Quick Hit: A bit overlong but manages to maintain a pace that is strong and consistent.
James Mangold directed one of my favorite movies of the past few years in Logan. I saw that one three times in theaters. Some of that may have had to do with the fact Wolverine is probably my favorite Marvel hero, but a lot of it had to do with the masterful way that Mangold took the concept of an aging superhero and gave us something new and different. He also coaxed what I believed should have been an Oscar nominated performance out of Jackman for the role as the titular hero. Here, he moves forth into the realm of European racing and the development of Shelby/Ford as one of the titular American racing teams in a way that feels new despite following a formulaic plot.
The film starts out with the introduction of Carroll Shelby (Matt Damon) as he retires from racing due to hypertension issues. We follow him into his new career as a car designer and race manager, which leads us to the introduction of Ken Miles (Christian Bale), a British man that was came to the country looking for work with cars, and finding an obsession that he was talented at. Indeed, Bale, who is no stranger to superheroes himself, nearly finds himself presented with superpowers once more. These are more in line with Ironman, in that he truly understands vehicles and understands the physics behind what make them purr. He also is a bit of a loose cannon, frequently going off on bursts against the system and high powered suits that support it.
While the movie may be framed in the terms of Ford vs. Ferrari in the sense that the two automotive designers end up competing, the movie itself seems to focus on the conflict that is generated between the executives within Ford and the blue collar workers that are doing the job. This includes both Shelby and Miles, as they manage to work through the majority of the issues that they face in order to compete in the Le Mans 24 hour race as their own racing team. To give a face to this conflict (and indeed, to keep with historical accuracy), Mangold went with Josh Lucas in the role as Leo Beebe, one of Ford’s top executives. He manages to exude the correct amount of slime and also manages to make you believe that he actually believes that is what is best for the company – not just himself (though that is a factor as well).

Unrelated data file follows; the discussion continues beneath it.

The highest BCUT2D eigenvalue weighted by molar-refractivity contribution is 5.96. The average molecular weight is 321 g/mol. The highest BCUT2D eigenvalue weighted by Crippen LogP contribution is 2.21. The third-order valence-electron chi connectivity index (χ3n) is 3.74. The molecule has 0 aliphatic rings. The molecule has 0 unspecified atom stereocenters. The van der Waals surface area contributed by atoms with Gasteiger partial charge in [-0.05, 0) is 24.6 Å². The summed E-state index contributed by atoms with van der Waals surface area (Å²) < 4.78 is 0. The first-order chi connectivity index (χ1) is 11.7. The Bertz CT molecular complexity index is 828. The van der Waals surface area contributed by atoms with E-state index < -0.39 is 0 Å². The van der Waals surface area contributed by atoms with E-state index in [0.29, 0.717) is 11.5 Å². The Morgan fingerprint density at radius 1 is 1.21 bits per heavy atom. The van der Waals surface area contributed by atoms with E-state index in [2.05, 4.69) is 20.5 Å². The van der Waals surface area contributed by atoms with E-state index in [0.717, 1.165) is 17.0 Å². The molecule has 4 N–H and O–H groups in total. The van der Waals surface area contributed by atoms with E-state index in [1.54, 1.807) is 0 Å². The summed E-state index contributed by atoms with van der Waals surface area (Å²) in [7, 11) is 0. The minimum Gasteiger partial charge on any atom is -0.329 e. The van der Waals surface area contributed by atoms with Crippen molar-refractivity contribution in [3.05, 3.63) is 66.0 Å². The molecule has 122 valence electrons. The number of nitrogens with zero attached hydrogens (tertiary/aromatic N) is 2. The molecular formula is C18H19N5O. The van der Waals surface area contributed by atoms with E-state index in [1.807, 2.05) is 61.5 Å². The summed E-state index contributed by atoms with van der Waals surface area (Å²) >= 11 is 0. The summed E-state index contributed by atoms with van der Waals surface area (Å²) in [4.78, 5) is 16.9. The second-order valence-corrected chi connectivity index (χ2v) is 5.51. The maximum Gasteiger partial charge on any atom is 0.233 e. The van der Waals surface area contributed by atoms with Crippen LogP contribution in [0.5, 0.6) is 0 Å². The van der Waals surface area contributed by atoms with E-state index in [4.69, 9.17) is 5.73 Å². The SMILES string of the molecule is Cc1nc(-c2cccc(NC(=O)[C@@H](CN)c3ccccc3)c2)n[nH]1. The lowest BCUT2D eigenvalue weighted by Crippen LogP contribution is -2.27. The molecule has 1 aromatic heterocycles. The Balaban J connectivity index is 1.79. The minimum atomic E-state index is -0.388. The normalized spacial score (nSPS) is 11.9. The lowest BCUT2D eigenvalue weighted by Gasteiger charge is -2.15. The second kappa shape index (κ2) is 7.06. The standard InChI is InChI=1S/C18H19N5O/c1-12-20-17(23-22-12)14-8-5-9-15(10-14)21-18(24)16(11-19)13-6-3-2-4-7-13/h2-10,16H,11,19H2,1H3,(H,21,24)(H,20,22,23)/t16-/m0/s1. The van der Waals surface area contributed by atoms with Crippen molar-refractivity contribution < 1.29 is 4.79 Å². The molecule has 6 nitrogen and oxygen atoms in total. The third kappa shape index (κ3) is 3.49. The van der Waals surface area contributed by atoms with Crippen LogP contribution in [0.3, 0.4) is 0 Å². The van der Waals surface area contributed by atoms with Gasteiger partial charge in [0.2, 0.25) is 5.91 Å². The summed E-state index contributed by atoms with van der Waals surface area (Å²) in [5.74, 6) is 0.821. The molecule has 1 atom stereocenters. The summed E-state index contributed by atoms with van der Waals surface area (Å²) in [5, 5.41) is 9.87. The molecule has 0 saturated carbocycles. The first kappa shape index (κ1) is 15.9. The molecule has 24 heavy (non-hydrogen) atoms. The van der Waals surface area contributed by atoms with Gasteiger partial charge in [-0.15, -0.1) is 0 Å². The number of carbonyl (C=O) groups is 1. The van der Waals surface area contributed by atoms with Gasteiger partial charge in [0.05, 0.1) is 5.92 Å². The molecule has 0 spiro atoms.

Speaking of the performers, Bale gives Miles such a large personality that it’s nearly impossible not to like him. One character remarks “He’s difficult, but he’s good”, and while cliché, it manages to voice what you see of Miles throughout the film. He also manages to overcome this a bit – we’re shown that Ken is a family man who is willing to give up his dreams in order to support his family. But it’s his trademark physicality that really gives the character some heart. Miles is constantly talking to himself or to the car (or other inanimate objects), and sometimes this is humorous – more often it just reaffirms the man’s genius. Damon gives a good foil to this performance, as his Carroll is quiet and brooding at times. He also gives some terrific monologue performances that hint at the darkness that hides within a man who is unable to do what he really loves anymore.
There are some really good supporting players here as well. Most movies like this manage to push the wife’s role to be a doting, supporting wife who has no life outside of her husband. Caitriona Balfe excels as Miles’ wife Mollie – she gives the character a real depth and is frequently on screen. I also would point out a strong turn by Ray McKinnon as one of the engineers on Carroll’s team, as he plants the seeds that Mangold reinforces of the real dangers that the test drivers and the racers face each day.
In the end, it’s a movie that excels at a lot. Like a car that’s cold at the start, it takes a while to get going, but accelerates quickly and eventually manages to run smoothly despite the race being long. I’m going to give the film a “B”.
For more on this film, check out IMDB.
"All work and no play makes Jack a dull boy"